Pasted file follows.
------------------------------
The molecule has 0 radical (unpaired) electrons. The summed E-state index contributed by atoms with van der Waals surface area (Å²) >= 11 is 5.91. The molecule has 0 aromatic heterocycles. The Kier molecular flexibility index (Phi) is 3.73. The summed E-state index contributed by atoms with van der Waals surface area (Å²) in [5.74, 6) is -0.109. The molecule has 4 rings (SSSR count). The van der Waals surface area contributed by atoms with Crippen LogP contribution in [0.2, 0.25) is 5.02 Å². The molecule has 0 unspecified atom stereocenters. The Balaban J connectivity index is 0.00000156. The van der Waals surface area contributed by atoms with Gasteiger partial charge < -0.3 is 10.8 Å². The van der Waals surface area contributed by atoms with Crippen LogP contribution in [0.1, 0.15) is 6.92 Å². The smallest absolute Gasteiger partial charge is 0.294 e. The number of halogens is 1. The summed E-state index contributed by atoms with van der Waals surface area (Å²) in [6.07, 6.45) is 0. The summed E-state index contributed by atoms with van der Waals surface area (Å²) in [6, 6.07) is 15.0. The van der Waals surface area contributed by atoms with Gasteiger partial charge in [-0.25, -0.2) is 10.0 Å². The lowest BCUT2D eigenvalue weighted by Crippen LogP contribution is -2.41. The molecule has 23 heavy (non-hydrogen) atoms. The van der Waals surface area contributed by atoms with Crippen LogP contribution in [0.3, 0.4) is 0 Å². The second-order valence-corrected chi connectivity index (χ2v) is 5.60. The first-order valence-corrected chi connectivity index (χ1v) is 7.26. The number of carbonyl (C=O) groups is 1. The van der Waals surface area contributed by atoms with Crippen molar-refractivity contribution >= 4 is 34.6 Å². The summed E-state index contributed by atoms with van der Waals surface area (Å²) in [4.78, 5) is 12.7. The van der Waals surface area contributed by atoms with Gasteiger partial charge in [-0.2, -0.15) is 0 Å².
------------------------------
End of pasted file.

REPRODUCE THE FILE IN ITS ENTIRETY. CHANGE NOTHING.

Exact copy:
The molecule has 0 radical (unpaired) electrons. The summed E-state index contributed by atoms with van der Waals surface area (Å²) >= 11 is 5.91. The molecule has 0 aromatic heterocycles. The Kier molecular flexibility index (Phi) is 3.73. The summed E-state index contributed by atoms with van der Waals surface area (Å²) in [5.74, 6) is -0.109. The molecule has 4 rings (SSSR count). The van der Waals surface area contributed by atoms with Crippen LogP contribution in [0.2, 0.25) is 5.02 Å². The molecule has 0 unspecified atom stereocenters. The Balaban J connectivity index is 0.00000156. The van der Waals surface area contributed by atoms with Gasteiger partial charge < -0.3 is 10.8 Å². The van der Waals surface area contributed by atoms with Crippen LogP contribution in [0.1, 0.15) is 6.92 Å². The smallest absolute Gasteiger partial charge is 0.294 e. The number of halogens is 1. The summed E-state index contributed by atoms with van der Waals surface area (Å²) in [6.07, 6.45) is 0. The summed E-state index contributed by atoms with van der Waals surface area (Å²) in [6, 6.07) is 15.0. The van der Waals surface area contributed by atoms with Gasteiger partial charge in [-0.25, -0.2) is 10.0 Å². The lowest BCUT2D eigenvalue weighted by Crippen LogP contribution is -2.41. The molecule has 23 heavy (non-hydrogen) atoms. The van der Waals surface area contributed by atoms with Crippen LogP contribution in [0.3, 0.4) is 0 Å². The second-order valence-corrected chi connectivity index (χ2v) is 5.60. The first-order valence-corrected chi connectivity index (χ1v) is 7.26. The number of carbonyl (C=O) groups is 1. The van der Waals surface area contributed by atoms with Crippen molar-refractivity contribution >= 4 is 34.6 Å². The summed E-state index contributed by atoms with van der Waals surface area (Å²) in [4.78, 5) is 12.7. The van der Waals surface area contributed by atoms with Gasteiger partial charge in [-0.2, -0.15) is 0 Å².